Reposted from my Maple Ridge News article July 27, 2012.
Jesus was radical, but you wouldn’t always know that by looking at his followers. I am consistently amazed at how Jesus re-envisioned the heart of the scriptures.
Radicals are scorned, hated, attacked and persecuted. Jesus was, as were the early Christians, but most of us today (save those facing intense persecution in places like China) are generally unaware of persecution due to our radical Christianity.
If these are true statements, we need to ask two questions: what was radical about Jesus? and, what isn’t radical about our Christianity?
When Jesus was asked what is the greatest commandment, he replied with two. Both of them came direct from the legalistic laws of his misguided adversaries. “Love the Lord your God…and love your neighbour as yourself.”
This is not new information to his audience. They know these laws forwards and backwards. The message, however, has been re-envisioned and radicalized. Jesus expands neighbour to include the broken, the impoverished, the outcast foreigner, and even your enemy.
Jesus consistently asked his audience to pause and rethink the religious order, not to refute the law, but to challenge his listener to a higher authority found in the author and the intent.
He was scorned and hated, because his message challenged the status quo and threatened authorities. Jewish leaders feared the passion and challenge, and Roman authorities feared the threat of disruption to societal order.
Christians do have a growing sense of persecution in North America, but I’m pretty sure it’s not because we love our neighbour in a way that threatens the fabric of society.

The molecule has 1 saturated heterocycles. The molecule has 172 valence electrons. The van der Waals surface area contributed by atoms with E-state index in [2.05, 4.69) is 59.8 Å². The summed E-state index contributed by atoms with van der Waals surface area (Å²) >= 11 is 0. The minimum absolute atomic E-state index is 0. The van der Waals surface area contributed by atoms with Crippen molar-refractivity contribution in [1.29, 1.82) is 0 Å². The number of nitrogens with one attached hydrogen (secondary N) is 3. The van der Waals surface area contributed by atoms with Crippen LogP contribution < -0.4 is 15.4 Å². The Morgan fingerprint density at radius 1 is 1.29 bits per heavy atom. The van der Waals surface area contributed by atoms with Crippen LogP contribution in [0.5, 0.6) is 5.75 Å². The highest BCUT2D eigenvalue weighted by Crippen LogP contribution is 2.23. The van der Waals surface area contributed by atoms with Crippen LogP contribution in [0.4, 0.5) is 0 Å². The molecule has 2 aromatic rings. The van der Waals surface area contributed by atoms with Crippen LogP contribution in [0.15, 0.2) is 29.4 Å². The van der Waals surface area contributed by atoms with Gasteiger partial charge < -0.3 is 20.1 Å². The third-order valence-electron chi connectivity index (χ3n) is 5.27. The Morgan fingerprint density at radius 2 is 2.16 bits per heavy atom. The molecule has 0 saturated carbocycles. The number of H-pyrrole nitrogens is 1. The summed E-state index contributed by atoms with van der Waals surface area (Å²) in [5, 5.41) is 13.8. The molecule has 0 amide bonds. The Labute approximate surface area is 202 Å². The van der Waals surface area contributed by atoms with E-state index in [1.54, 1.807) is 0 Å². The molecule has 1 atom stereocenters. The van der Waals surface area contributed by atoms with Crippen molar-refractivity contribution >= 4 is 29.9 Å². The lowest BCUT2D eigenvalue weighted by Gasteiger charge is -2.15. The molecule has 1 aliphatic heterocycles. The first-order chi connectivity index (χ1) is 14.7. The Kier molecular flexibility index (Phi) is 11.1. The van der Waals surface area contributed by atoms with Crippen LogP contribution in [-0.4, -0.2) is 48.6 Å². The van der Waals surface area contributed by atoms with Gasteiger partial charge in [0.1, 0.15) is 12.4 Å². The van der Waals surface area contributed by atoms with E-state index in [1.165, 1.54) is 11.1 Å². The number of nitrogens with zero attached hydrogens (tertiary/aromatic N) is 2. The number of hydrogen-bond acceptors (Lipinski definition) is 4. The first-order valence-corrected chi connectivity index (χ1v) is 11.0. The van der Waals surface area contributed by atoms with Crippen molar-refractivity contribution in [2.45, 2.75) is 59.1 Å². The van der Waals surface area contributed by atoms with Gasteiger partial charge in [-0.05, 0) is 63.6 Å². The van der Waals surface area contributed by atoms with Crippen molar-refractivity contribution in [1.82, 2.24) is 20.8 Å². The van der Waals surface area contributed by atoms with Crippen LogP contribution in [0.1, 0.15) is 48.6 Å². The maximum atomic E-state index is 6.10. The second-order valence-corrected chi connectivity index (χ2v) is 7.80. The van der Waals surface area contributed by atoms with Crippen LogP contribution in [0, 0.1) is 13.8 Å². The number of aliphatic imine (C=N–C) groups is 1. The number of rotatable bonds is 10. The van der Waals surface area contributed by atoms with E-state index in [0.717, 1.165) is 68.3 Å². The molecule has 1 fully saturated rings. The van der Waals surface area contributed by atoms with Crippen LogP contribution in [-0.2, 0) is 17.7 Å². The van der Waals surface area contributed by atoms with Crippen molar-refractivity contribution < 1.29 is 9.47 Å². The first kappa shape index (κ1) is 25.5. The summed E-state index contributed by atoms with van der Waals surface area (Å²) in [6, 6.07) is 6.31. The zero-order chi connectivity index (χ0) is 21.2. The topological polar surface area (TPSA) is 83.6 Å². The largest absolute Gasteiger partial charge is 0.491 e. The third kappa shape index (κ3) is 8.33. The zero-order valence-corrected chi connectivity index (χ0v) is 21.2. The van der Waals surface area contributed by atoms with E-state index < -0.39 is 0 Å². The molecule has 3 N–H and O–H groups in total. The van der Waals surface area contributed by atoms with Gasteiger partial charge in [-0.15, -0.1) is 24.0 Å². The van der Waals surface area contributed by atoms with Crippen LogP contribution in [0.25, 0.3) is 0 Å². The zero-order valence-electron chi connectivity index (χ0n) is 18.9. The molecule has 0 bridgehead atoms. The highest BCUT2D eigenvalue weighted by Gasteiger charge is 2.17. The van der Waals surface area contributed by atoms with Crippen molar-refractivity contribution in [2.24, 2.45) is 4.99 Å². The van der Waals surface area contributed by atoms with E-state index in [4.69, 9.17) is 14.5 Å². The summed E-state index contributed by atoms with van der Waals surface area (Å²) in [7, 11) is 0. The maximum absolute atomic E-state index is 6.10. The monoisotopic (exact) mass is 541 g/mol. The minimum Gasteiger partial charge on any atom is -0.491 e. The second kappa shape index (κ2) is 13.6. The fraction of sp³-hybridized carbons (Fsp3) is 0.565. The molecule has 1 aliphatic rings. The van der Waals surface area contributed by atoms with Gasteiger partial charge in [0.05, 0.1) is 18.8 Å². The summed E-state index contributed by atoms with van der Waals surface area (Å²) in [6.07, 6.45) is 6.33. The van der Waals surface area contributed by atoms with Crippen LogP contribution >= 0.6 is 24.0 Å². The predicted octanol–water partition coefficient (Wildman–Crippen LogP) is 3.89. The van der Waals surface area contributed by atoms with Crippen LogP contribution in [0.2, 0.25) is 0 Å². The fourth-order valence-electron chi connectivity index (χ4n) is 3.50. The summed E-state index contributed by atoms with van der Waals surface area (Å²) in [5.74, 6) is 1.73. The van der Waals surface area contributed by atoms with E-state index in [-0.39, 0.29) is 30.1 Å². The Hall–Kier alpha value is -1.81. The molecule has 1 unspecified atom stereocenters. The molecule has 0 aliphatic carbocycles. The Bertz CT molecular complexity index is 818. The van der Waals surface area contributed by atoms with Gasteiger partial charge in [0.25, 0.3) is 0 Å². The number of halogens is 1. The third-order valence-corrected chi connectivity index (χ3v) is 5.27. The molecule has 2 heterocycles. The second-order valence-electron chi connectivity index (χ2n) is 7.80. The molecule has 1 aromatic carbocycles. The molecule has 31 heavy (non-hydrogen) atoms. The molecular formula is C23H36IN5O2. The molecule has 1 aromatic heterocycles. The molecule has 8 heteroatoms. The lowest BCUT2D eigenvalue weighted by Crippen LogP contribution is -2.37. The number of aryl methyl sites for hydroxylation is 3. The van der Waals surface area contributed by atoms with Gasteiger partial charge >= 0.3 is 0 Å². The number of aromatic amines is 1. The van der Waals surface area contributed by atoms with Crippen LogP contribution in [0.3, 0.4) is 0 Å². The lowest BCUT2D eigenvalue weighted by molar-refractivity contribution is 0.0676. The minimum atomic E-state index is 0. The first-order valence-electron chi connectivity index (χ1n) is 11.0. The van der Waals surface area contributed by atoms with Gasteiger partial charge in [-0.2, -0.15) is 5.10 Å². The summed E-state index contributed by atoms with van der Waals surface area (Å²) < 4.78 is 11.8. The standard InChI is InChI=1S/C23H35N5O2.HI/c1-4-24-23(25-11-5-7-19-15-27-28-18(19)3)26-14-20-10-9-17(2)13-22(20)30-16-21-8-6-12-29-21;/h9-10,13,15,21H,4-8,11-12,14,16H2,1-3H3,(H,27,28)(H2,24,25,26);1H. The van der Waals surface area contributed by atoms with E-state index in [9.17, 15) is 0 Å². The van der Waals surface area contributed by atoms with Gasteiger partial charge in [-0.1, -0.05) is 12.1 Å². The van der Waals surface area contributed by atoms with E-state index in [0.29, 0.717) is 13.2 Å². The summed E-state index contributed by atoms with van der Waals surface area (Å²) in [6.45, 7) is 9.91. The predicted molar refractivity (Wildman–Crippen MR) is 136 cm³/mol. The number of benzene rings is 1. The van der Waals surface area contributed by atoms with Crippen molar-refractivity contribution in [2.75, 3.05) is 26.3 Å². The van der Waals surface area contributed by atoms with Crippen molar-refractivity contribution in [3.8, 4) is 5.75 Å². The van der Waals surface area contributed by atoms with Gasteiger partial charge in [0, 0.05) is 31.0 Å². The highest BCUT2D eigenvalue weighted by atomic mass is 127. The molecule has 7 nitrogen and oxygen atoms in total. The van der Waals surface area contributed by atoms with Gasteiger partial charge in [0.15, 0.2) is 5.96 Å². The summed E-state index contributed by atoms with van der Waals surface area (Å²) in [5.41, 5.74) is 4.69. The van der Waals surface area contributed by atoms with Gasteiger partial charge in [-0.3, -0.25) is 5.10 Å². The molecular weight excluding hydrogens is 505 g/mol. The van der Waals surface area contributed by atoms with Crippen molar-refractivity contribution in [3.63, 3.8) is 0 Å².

What if it was?
A recent Nat Geo documentary (When Rome Ruled: The Rise of Christianity) had an interesting story to tell of the early Christians. The radical Christianity, inherited from Christ, which led to their persecution and scorn, may also have had an impact on the growth of the church.
They even suggested that Christians lived longer, fought off diseases more frequently and survived better in harsh times. This documentary attributed much of Christianity’s growth to how they cared for their community, the poor and the outcast.
That is to say that, “love your neighbour as yourself” was a radical message that caused both growth and scorn, liberation and hatred.
What if we did love our neighbour in a way that threatened the fabric of our society? What if the scorn Christian’s faced today was not because of our piety and condemnation but because of our radical love, passion and care for people?
Is there a problem with that? Sure, in the process we will also disrupt the religious order, the status quo of our churches. In the process of living our faith, we’ll probably give in to all of society’s pressures and fall victim to secular culture. Well, that’s what I’m told.
Radical faith has to constantly fight against the human desire to create a new law that makes obsolete the radical message and love of Christ.